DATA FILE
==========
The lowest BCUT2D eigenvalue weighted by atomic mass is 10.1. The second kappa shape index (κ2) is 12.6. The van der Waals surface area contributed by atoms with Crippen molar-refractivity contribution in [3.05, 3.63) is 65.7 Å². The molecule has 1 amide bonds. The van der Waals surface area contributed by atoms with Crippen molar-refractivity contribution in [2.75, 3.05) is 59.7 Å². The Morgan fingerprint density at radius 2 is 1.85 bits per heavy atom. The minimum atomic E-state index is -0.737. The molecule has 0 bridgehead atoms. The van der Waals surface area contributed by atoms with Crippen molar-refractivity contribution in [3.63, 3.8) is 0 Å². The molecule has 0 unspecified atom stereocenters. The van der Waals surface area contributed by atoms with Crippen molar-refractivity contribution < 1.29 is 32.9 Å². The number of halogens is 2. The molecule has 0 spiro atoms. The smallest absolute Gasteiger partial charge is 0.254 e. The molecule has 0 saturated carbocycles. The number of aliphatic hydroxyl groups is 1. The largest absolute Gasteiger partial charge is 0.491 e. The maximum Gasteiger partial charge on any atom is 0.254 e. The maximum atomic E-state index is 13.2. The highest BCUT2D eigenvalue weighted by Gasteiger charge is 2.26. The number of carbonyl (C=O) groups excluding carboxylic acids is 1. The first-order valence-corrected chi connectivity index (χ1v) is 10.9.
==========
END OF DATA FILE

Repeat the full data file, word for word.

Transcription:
The lowest BCUT2D eigenvalue weighted by atomic mass is 10.1. The second kappa shape index (κ2) is 12.6. The van der Waals surface area contributed by atoms with Crippen molar-refractivity contribution in [3.05, 3.63) is 65.7 Å². The molecule has 1 amide bonds. The van der Waals surface area contributed by atoms with Crippen molar-refractivity contribution in [2.75, 3.05) is 59.7 Å². The Morgan fingerprint density at radius 2 is 1.85 bits per heavy atom. The minimum atomic E-state index is -0.737. The molecule has 0 bridgehead atoms. The van der Waals surface area contributed by atoms with Crippen molar-refractivity contribution in [3.63, 3.8) is 0 Å². The molecule has 0 unspecified atom stereocenters. The van der Waals surface area contributed by atoms with Crippen molar-refractivity contribution < 1.29 is 32.9 Å². The number of halogens is 2. The molecule has 0 spiro atoms. The smallest absolute Gasteiger partial charge is 0.254 e. The molecule has 0 saturated carbocycles. The number of aliphatic hydroxyl groups is 1. The largest absolute Gasteiger partial charge is 0.491 e. The maximum Gasteiger partial charge on any atom is 0.254 e. The maximum atomic E-state index is 13.2. The highest BCUT2D eigenvalue weighted by Gasteiger charge is 2.26. The number of carbonyl (C=O) groups excluding carboxylic acids is 1. The first-order valence-corrected chi connectivity index (χ1v) is 10.9.